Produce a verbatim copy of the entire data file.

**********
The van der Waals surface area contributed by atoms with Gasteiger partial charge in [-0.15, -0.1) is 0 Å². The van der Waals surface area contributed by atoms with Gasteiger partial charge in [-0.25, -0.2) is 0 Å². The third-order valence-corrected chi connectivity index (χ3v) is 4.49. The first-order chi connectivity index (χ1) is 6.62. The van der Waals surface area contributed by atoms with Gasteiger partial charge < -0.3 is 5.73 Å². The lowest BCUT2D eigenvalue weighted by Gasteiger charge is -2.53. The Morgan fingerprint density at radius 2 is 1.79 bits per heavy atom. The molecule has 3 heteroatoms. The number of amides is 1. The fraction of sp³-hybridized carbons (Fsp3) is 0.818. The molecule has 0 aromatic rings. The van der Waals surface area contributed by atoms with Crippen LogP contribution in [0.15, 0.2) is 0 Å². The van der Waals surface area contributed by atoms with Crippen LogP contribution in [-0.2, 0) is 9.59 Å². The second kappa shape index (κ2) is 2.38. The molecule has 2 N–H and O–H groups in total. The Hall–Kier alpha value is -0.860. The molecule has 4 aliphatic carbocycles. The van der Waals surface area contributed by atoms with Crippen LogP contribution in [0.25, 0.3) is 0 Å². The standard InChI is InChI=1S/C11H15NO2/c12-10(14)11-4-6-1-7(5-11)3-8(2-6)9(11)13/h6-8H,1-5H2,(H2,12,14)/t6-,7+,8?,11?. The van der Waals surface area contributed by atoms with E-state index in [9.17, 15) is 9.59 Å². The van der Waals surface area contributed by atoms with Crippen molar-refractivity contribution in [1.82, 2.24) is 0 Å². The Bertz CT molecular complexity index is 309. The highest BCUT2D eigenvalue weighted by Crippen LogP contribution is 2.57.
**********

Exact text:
The van der Waals surface area contributed by atoms with Gasteiger partial charge in [-0.15, -0.1) is 0 Å². The van der Waals surface area contributed by atoms with Gasteiger partial charge in [-0.25, -0.2) is 0 Å². The third-order valence-corrected chi connectivity index (χ3v) is 4.49. The first-order chi connectivity index (χ1) is 6.62. The van der Waals surface area contributed by atoms with Gasteiger partial charge < -0.3 is 5.73 Å². The lowest BCUT2D eigenvalue weighted by Gasteiger charge is -2.53. The Morgan fingerprint density at radius 2 is 1.79 bits per heavy atom. The molecule has 3 heteroatoms. The number of amides is 1. The fraction of sp³-hybridized carbons (Fsp3) is 0.818. The molecule has 0 aromatic rings. The van der Waals surface area contributed by atoms with Crippen LogP contribution in [0.15, 0.2) is 0 Å². The van der Waals surface area contributed by atoms with Crippen LogP contribution in [-0.2, 0) is 9.59 Å². The second kappa shape index (κ2) is 2.38. The molecule has 2 N–H and O–H groups in total. The Hall–Kier alpha value is -0.860. The molecule has 4 aliphatic carbocycles. The van der Waals surface area contributed by atoms with Crippen LogP contribution in [0.25, 0.3) is 0 Å². The standard InChI is InChI=1S/C11H15NO2/c12-10(14)11-4-6-1-7(5-11)3-8(2-6)9(11)13/h6-8H,1-5H2,(H2,12,14)/t6-,7+,8?,11?. The van der Waals surface area contributed by atoms with E-state index in [9.17, 15) is 9.59 Å². The van der Waals surface area contributed by atoms with Crippen molar-refractivity contribution in [1.82, 2.24) is 0 Å². The Bertz CT molecular complexity index is 309. The highest BCUT2D eigenvalue weighted by Crippen LogP contribution is 2.57.